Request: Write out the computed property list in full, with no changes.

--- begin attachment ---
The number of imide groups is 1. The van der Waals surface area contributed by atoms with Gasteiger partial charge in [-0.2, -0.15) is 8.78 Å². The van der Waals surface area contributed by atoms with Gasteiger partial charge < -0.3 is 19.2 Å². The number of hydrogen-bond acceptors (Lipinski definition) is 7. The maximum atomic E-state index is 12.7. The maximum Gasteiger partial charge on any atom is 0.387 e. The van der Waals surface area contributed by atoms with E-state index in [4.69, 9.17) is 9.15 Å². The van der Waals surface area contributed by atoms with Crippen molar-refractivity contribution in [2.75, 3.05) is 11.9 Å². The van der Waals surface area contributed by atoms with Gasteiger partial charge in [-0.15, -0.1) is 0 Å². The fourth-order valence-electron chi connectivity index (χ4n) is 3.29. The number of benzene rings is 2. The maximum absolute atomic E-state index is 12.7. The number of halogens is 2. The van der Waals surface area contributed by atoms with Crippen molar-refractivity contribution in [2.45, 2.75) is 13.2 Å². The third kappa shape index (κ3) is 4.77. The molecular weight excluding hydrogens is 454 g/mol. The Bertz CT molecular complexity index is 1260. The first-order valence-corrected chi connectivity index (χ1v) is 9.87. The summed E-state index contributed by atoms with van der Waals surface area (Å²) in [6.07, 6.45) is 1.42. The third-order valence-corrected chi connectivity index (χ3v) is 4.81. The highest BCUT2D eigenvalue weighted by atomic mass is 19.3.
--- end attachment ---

The number of imide groups is 1. The van der Waals surface area contributed by atoms with Gasteiger partial charge in [-0.2, -0.15) is 8.78 Å². The van der Waals surface area contributed by atoms with Gasteiger partial charge < -0.3 is 19.2 Å². The number of hydrogen-bond acceptors (Lipinski definition) is 7. The maximum atomic E-state index is 12.7. The maximum Gasteiger partial charge on any atom is 0.387 e. The van der Waals surface area contributed by atoms with E-state index in [4.69, 9.17) is 9.15 Å². The van der Waals surface area contributed by atoms with Crippen molar-refractivity contribution in [2.75, 3.05) is 11.9 Å². The van der Waals surface area contributed by atoms with Gasteiger partial charge in [-0.15, -0.1) is 0 Å². The fourth-order valence-electron chi connectivity index (χ4n) is 3.29. The number of benzene rings is 2. The maximum absolute atomic E-state index is 12.7. The number of halogens is 2. The van der Waals surface area contributed by atoms with Crippen molar-refractivity contribution in [2.45, 2.75) is 13.2 Å². The third kappa shape index (κ3) is 4.77. The molecular weight excluding hydrogens is 454 g/mol. The Bertz CT molecular complexity index is 1260. The first-order valence-corrected chi connectivity index (χ1v) is 9.87. The summed E-state index contributed by atoms with van der Waals surface area (Å²) in [6.07, 6.45) is 1.42. The third-order valence-corrected chi connectivity index (χ3v) is 4.81. The highest BCUT2D eigenvalue weighted by atomic mass is 19.3.